POLITICS

U.S. Chamber supports Canada's efforts to join free trade talks with Asia

06/12/2012 04:31 EDT | Updated 08/12/2012 05:12 EDT
MONTREAL - The U.S. Chamber of Commerce supports Canada's entry into Trans-Pacific Partnership negotiations for a free-trade agreement with lucrative Asian markets, the powerful business lobby said Tuesday.

Chamber president Thomas Donohue said the business group strongly favours Canada's participation, adding that the United States and Canada could help boost the world economy and promote global stability.

"The best opportunity is the Trans-Pacific Partnership," he said in a statement.

The U.S. and eight other countries — Australia, New Zealand, Chile, Peru, Vietnam, Malaysia, Singapore and Brunei — are currently hammering out a free-trade agreement.

Canada, Japan and Mexico have spent months attempting to convince the White House to grant them admission to the talks.

Canadian Natural Resources Minister Joe Oliver welcomed the business lobby's support.

"That is helpful and a positive development," he told reporters after speaking Tuesday to the International Economic Forum of the Americas in Montreal.

"We see that opportunity as important and consistent with the strategic objective to diversify our market."

Canada is in talks with the European Union and has had bilateral discussions with many countries in its bid to boost free trade with Asia, which is "absolutely fundamental to where we want to see trade increase," Oliver added.

In the run-up to the G20 summit in Mexico this month, questions about TPP have become more urgent in the face of vague responses from the Obama administration. It's been the dominant bilateral issue privately between Canadian government officials in Washington and their U.S. counterparts.

Donohue told the economic conference that Americans take Canada for granted partly because they view their neighbours as family, but added that the continued strengthening of the world's largest trading partnership is key to creating wealth and jobs.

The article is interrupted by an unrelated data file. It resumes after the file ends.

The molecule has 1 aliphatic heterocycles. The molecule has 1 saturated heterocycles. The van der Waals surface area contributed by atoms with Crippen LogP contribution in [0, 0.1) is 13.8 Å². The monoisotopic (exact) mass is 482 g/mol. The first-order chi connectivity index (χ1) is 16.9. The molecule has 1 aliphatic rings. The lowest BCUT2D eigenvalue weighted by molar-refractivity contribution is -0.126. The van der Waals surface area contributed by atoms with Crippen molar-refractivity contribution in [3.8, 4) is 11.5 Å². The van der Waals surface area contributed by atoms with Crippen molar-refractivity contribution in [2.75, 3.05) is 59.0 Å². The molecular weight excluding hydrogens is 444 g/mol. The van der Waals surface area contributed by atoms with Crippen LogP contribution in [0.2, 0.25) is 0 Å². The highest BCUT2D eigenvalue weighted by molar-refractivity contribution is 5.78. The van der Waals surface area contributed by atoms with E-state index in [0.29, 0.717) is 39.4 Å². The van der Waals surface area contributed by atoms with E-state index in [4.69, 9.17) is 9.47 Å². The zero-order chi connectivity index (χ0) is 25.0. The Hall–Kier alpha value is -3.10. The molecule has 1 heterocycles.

"We'd never treat our friends that way and we take this relationship somewhat for granted, I think on both sides, and I think we have to work very hard on that."

He said that few Americans are likely aware that Canada is the United States' largest foreign source of oil and that $1.6 billion worth of goods cross the border each day.

Canadian Chamber of Commerce president Perrin Beatty said more work needs to be done to remind Americans about the importance of the relationship, not just when a key oil pipeline — like TransCanada's (TSX:TRP) controversial Keystone expansion — needs government approval.

"Binational relationships, like marriages, require work. You take them for granted they fall apart," he told a panel discussion.

"We should have been engaging the U.S. in a very public way long before Keystone in terms of how we work together to ensure energy security and the prosperity of North America."

"You're late in the game when you start engaging after domestic lobbies start going after you. You need to talk about the relationship much earlier than that."

Donohue praised Canadian policy decisions, especially in promoting domestic energy development.

The vocal critic of U.S. President Barack Obama said both countries need to encourage, rather than discourage, domestic energy production.

"The U.S. should develop every drop of energy of any type that we can," he said.

Both chamber presidents rejected the view of some critics that business is part of the problem, representing the one per cent whose wealth has far outpaced average workers.

Donohue said that view has been propagated by governments, the media and interest groups.

"The middle class is a lot better off than the middle class used to be," he said, acknowledging that household income hasn't kept pace.

He blamed this on the massive increased burden on companies to pay benefits such as pension, health-care cost and taxes.

Beatty said the best way of reducing the gap between rich and poor is through economic growth.

"I don't think in Canada that most people focus on how do we divide up the pie, but I think their great focus is how do we create opportunity," he said.

"That's how I think you break down these barriers, not through demonstrations or artificial attempts to do so."